Sandy's Adoption Reform work began in 1976 soon after she joined the Adoption Forum of Philadelphia. She was the first Branch Coodinator of Concerned United Birthparents; is a Charter/Lifetime member
of the American Adoption Congress; and served on the Board of the Int'l Soundex Reunion Registry (ISRR)
ShareDuring the 80's, Sandy founded:
> The Adoption & Family Reunion Center
(reuniting families separated by adoption;
> Adoption Triangle Minstries
(distributing spiritual flyers written by triad members;
> The ALARM Network
(Advocating Legislation for the Adoption Reform Movement);
all under the auspicious of
Sandy's adoption activist work began
in 1976, which was the year she joined the Adoption Forum of Phila. That same year, Sandy was invited to speak to The Children's Bureau in Wilmington, DE (pictured here) and asked to share her birthmother experience with social workers and adoptive parents. Little did she realize that many years later she would be sent to Federal Prison because of her strong dedication, commitment and determination to the cause of Adoption Reform.
By standing firm and challenging the sealed adoption laws, and refusing to take a plea deal, Sandy was sent to Federal Prison in Marianna, FL on November 5, 1993 - 121 years to the day that Susan B. Anthony was sent to prison for attempting to get equal rights for women by having the audacity to attempt to cast a vote!
Sandy's charge was "conspiracy to defraud the goverment of confidental information" in her work of reuniting families. She turned down a liberal plea bargain because she believed that she was not guilty and that one cannot break a law that is illegal to start with. By sealing adoption records during the 40's & 50's, the government was denying every adopted person their equal rights.
The charge to the Jury consisted of 92 pages - O.J.'s was only 67!! Following her prison term, she was sentenced to two months house arrest, (with an electronic ankle device); then served 3 years probation.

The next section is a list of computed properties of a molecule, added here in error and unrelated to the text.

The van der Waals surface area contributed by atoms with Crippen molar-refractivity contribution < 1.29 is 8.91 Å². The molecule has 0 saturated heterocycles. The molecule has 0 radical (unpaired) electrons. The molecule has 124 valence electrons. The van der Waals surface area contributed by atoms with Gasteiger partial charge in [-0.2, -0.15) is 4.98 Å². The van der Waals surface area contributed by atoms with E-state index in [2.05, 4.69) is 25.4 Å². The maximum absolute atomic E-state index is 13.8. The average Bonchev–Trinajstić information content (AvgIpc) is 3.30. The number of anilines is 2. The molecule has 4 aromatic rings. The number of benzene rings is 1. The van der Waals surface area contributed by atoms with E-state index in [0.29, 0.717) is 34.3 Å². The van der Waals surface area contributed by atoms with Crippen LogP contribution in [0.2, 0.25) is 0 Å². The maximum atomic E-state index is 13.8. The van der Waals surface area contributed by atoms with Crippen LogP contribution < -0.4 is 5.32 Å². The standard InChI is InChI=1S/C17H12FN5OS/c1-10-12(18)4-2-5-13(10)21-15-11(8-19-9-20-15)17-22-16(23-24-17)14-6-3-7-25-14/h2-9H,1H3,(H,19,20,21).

Sandy was released in March 1994 - shown here celebrating with a few of her birthmother friends.
Though her rights were restored in 1997, she was no longer permitted to do search work and forced to close the Adoption & Family Reunion Center.
She is now retired, living in Florida
and raising a 7 year old great-grandson.
The true story of Sandy's "Indecent Indictment" and
America's Adoption Travesty is told in her book
At the time this book was written, the Commissioner on Human Rights, Dennis DeLeon, said the following:
"The System is so blantantly unfair and discriminatory against adoptees that it is one of the great civil rights struggles ahead for our county.
I consider people like Sandy Musser to be the the civil rights pioneers for the adoption rights movement. People like her who are reconnecting families are people we should be celebrating."
To purchase a new copy,
or used copies may be found
at half.com or amazon.com
Sandy is also the author of
I Would Have Searched Forever
and What Kind of Love is This?
For additional information about her
adoption activism work and her biography,
including some of the speeches she presented
around the country, clink on the link below: